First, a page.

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take place thanks to EV . Studies on osteosarcomas demonstrated that the transfer of CAF-EV to cancer cells promotes their migratory and invasive capability. The enrichment of miRNA-1228 in CAF, in their secreted EV and in recipient tumour cells has been linked to the downregulation of the endogenous suppressor of cancer cell invasion (SCAI), a novel and highly conserved protein involved in invasiveness of osteosarcoma cells .
As supported by these data, CAF via EV contribute to many aspects of cancer development and progression by orchestrating a cell-to-cell signalling network involving different TME components . Therefore, understanding how CAF-EV communicate within the TME would be particularly relevant to develop novel therapeutic approaches and/or original non-invasive diagnostic, prognostic, and predictive methods for clinical application in cancer patients.
2.4. EV-Mediated Tumour-EC Bidirectional Crosstalk
Likewise, CAF and EC are essential TME components [73,74]. Several proteins in EV have been implicated in the regulation of EC functions . Additionally, in tumours, EC fate results from a bi-directional crosstalk with tumour cells, mainly controlled by tumour-derived EV enriched in functional proteins and miRNAs. As an example, Huang et al.  demonstrated that HepG2-derived vasorin (VASN, a type I transmembrane protein) induces EC migration via their released EV. Several groups reported the pro-angiogenic effects of tumour-derived EV in a variety of cancers, including glioblastoma, leukaemia, MM, melanoma, ovarian and breast cancers [77–82]. The crosstalk between tumour cells and EC has been deeply investigated in glioblastoma tumours, since aberrant vascularization is a common feature of this brain neoplasm . EV from tumour cells can convey messages to normal stromal cells, in order to support angiogenesis . At this regard, it has been reported that EV derived from the U251 glioblastoma cell line promote new blood vessel formation (human brain microvascular endothelial cells) by stimulating cell proliferation, motility, and tube-like structures in a dose-dependent manner. Moreover, the EV molecular characterization revealed that EV are fully equipped with pro-angiogenic mediators, such as proteolytic enzymes (gelatinases and plasminogen activators), pro-angiogenic growth factors (VEGF and TGFβ), as well as the C-X-C chemokine receptor type 4 (CXCR4) .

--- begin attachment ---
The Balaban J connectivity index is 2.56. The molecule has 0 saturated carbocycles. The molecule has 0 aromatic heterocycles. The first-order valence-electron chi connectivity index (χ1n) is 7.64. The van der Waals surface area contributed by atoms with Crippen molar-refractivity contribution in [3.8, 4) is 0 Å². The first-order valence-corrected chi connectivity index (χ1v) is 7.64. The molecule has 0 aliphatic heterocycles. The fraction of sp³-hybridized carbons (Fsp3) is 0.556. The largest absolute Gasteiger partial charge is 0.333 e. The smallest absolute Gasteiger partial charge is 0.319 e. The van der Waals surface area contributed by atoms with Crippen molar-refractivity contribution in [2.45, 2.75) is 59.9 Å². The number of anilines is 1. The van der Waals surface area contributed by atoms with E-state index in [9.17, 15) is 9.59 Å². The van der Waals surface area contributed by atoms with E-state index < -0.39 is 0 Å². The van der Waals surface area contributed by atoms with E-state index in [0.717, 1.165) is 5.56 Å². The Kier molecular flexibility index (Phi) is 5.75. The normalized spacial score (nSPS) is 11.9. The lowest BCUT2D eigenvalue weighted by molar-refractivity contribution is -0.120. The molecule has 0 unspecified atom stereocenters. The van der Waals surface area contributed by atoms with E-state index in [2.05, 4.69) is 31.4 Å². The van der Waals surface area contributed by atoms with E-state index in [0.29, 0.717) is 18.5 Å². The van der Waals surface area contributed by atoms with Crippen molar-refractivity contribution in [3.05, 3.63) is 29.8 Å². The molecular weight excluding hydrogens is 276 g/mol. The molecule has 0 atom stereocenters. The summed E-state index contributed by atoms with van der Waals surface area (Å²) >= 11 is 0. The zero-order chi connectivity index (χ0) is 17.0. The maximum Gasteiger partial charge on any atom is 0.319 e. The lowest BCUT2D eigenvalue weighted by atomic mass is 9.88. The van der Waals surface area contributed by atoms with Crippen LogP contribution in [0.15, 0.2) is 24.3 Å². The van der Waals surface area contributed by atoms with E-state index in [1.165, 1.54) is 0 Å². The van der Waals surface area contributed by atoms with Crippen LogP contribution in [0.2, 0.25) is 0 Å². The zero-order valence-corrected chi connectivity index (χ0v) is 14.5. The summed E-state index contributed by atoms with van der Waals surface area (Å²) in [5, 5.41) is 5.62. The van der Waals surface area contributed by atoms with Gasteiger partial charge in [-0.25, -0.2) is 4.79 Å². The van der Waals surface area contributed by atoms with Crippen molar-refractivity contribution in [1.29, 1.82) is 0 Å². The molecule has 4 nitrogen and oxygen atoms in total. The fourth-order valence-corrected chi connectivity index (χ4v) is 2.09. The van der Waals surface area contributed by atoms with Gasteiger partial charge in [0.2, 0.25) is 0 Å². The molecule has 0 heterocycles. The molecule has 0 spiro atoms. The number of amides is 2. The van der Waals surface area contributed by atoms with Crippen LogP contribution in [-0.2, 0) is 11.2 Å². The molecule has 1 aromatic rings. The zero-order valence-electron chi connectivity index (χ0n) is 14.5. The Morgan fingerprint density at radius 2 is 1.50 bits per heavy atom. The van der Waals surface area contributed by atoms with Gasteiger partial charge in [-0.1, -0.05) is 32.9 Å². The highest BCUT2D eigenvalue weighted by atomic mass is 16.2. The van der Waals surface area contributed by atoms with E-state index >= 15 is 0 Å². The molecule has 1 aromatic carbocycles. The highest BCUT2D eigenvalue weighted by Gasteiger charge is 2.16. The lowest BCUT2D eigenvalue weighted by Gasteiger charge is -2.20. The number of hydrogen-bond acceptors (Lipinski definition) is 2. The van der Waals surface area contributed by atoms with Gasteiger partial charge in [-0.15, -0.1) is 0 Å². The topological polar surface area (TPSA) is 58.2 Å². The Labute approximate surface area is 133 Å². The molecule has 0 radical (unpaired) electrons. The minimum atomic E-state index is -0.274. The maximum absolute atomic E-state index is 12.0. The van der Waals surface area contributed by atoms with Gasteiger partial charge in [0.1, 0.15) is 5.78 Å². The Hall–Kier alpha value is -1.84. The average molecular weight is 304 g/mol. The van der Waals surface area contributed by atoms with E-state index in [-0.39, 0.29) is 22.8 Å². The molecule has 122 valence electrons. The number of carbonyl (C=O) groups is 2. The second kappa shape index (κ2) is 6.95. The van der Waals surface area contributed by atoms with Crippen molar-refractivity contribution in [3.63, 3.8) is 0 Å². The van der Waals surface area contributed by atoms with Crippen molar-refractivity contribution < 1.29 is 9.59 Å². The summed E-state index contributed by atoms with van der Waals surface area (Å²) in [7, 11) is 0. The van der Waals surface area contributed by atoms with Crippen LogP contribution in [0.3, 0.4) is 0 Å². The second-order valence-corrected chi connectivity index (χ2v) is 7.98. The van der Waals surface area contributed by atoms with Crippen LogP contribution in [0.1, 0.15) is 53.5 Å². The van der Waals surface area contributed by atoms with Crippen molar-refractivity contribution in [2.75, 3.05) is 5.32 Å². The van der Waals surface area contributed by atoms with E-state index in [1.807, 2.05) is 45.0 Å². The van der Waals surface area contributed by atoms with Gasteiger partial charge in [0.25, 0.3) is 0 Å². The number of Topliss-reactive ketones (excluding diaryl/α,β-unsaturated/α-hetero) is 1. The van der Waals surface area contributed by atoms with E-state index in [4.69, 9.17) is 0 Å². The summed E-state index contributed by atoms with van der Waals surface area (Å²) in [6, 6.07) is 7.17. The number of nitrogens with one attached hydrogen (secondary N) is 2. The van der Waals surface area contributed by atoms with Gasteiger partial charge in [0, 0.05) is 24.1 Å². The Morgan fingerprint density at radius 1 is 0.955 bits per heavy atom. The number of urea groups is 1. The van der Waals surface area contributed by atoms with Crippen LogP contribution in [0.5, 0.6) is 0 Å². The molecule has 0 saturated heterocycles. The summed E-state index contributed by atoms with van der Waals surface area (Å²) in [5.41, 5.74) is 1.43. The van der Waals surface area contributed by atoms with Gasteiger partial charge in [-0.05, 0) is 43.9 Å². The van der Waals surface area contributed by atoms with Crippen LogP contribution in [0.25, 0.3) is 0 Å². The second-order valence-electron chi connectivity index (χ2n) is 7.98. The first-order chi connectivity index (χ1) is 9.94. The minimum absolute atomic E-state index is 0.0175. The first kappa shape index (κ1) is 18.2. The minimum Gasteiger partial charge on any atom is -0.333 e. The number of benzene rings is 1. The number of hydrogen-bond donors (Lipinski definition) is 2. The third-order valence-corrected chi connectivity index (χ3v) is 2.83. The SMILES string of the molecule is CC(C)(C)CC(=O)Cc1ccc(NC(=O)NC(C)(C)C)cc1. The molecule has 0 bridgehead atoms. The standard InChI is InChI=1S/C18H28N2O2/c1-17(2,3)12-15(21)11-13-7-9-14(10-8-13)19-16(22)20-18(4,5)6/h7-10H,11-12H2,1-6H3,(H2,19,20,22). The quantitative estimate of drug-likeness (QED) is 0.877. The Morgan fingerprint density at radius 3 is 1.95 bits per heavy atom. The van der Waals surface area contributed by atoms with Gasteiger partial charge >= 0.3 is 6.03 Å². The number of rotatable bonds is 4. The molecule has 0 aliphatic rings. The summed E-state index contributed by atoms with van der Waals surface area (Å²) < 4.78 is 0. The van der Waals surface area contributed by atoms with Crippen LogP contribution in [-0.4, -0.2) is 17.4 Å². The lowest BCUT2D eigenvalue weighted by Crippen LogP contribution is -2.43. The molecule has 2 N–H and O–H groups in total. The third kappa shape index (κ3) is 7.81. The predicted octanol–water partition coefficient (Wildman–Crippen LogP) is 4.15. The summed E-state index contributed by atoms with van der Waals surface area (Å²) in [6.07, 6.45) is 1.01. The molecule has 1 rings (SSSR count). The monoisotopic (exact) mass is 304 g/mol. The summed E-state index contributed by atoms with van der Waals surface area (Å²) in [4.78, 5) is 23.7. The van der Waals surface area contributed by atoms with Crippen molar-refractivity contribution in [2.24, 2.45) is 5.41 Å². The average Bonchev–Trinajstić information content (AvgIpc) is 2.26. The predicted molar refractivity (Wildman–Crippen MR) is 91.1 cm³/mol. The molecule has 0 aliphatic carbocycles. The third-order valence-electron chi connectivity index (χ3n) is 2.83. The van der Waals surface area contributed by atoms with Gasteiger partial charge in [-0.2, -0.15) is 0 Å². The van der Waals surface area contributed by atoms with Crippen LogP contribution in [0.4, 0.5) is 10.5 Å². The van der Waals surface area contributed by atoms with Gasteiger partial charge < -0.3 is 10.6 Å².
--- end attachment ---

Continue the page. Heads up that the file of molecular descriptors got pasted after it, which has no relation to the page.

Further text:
Several miRNAs enriched in EV are thought to be specifically involved in tumour angiogenesis reviewed in . For example, in colorectal cancer, miRNA-9 in tumour-derived EV induce angiogenesis by inhibiting the expression of the suppression of cytokine signalling 5 (SOCS5) . Similarly, tumour-derived endothelial cells (TEC) drive angiogenesis via the release of EV . miRNA-24–3p and miRNA-214 act as key regulators of in vivo TEC-EV-mediated vessel formation by regulating the Wnt/β-catenin pathway .
Of note, it has also been shown that, in response to chemotherapy, EC promote tumour development through the secretion of circulating miRNA-503. Using an exogenous miRNA, the authors demonstrated that EC via EV drive breast cancer cells toward a proliferative and invasive phenotype by transferring their genetic content . Moreover, since a high level of circulating miRNA-503 was found in breast cancer patients receiving neoadjuvant chemotherapy, it has been proposed that, in response to unfavourable conditions (chemotherapy or radiation), EC can release circulating miRNA-503 which, in turn, reprogram the TME .
Additional studies revealed that HeLa cell-derived EV promote metastasis by triggering the endoplasmic reticulum (ER) stress and by breaking down the integrity of the endothelial layer. Indeed, the expression of genes involved in the ER stress was found significantly increased in EC after treatment with HeLa cell-derived EV. Knock down of the protein kinase RNA-like endoplasmic reticulum kinase prevented the down-regulation of Zonula occludens-1(ZO-1) and Claudin-5 and inhibited the ER stress in cells treated with HeLa cell-derived EV .
As supported by these data, tumour angiogenesis can be modulated not only by soluble angiogenic factors, but also by EV derived from different cell types in the TME. Therefore, to face cancer
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angiogenesis and interfere with cell-to-cell communication in the TME, EV targeting should be considered a novel frontline.
- EV Anti-Tumour Properties
The anti-tumour activity of stem cells-derived EV, as well as the immunomodulatory properties of tumour-derived EV (TDE) and EV derived from immune cells, have gained attention as novel tools for EV-based anti-cancer therapies. In fact, the most promising results on EV application as anti-tumour delivery system rely on their immunomodulatory action [90,91]. Herein, the most relevant data on EV-mediated anti-tumour and immunomodulatory actions are discussed.
3.1. Stem Cell (SC)-EV